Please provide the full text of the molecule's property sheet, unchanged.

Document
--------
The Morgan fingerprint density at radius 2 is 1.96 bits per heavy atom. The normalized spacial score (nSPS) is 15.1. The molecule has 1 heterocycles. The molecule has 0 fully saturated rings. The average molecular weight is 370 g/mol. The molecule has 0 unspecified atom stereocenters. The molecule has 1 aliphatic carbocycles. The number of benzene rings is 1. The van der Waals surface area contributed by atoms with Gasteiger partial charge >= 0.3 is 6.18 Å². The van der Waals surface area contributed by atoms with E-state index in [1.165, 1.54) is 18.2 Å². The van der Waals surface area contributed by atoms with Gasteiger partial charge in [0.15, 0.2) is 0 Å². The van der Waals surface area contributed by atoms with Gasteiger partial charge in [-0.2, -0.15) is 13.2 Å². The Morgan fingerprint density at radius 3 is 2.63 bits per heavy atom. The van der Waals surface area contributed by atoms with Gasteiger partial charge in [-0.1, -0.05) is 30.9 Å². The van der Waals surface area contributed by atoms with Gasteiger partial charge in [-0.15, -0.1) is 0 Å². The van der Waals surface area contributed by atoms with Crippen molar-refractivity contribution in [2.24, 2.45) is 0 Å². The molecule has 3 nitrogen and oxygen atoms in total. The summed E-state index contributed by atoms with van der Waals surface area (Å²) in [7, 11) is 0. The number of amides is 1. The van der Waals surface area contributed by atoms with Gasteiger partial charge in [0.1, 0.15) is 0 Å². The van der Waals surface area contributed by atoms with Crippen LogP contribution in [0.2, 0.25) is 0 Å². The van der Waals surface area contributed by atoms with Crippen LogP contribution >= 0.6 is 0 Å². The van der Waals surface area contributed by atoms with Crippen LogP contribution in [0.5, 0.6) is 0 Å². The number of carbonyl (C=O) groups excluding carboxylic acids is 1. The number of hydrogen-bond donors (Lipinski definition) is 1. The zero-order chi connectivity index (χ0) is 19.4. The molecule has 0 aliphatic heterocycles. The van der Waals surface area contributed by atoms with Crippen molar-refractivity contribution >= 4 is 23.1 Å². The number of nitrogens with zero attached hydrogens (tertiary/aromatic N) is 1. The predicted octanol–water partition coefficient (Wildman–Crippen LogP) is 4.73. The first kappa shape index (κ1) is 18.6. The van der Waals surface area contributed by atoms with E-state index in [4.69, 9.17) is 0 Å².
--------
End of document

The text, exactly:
The Morgan fingerprint density at radius 2 is 1.96 bits per heavy atom. The normalized spacial score (nSPS) is 15.1. The molecule has 1 heterocycles. The molecule has 0 fully saturated rings. The average molecular weight is 370 g/mol. The molecule has 0 unspecified atom stereocenters. The molecule has 1 aliphatic carbocycles. The number of benzene rings is 1. The van der Waals surface area contributed by atoms with Gasteiger partial charge >= 0.3 is 6.18 Å². The van der Waals surface area contributed by atoms with E-state index in [1.165, 1.54) is 18.2 Å². The van der Waals surface area contributed by atoms with Gasteiger partial charge in [0.15, 0.2) is 0 Å². The van der Waals surface area contributed by atoms with Gasteiger partial charge in [-0.2, -0.15) is 13.2 Å². The Morgan fingerprint density at radius 3 is 2.63 bits per heavy atom. The van der Waals surface area contributed by atoms with Gasteiger partial charge in [-0.1, -0.05) is 30.9 Å². The van der Waals surface area contributed by atoms with Gasteiger partial charge in [-0.15, -0.1) is 0 Å². The van der Waals surface area contributed by atoms with Crippen molar-refractivity contribution in [2.24, 2.45) is 0 Å². The molecule has 3 nitrogen and oxygen atoms in total. The summed E-state index contributed by atoms with van der Waals surface area (Å²) in [7, 11) is 0. The number of amides is 1. The van der Waals surface area contributed by atoms with Gasteiger partial charge in [0.1, 0.15) is 0 Å². The van der Waals surface area contributed by atoms with Crippen LogP contribution in [0.2, 0.25) is 0 Å². The van der Waals surface area contributed by atoms with Crippen LogP contribution >= 0.6 is 0 Å². The van der Waals surface area contributed by atoms with Crippen LogP contribution in [0.5, 0.6) is 0 Å². The number of carbonyl (C=O) groups excluding carboxylic acids is 1. The number of hydrogen-bond donors (Lipinski definition) is 1. The zero-order chi connectivity index (χ0) is 19.4. The molecule has 0 aliphatic heterocycles. The van der Waals surface area contributed by atoms with Crippen molar-refractivity contribution >= 4 is 23.1 Å². The number of nitrogens with zero attached hydrogens (tertiary/aromatic N) is 1. The predicted octanol–water partition coefficient (Wildman–Crippen LogP) is 4.73. The first kappa shape index (κ1) is 18.6. The van der Waals surface area contributed by atoms with E-state index in [4.69, 9.17) is 0 Å².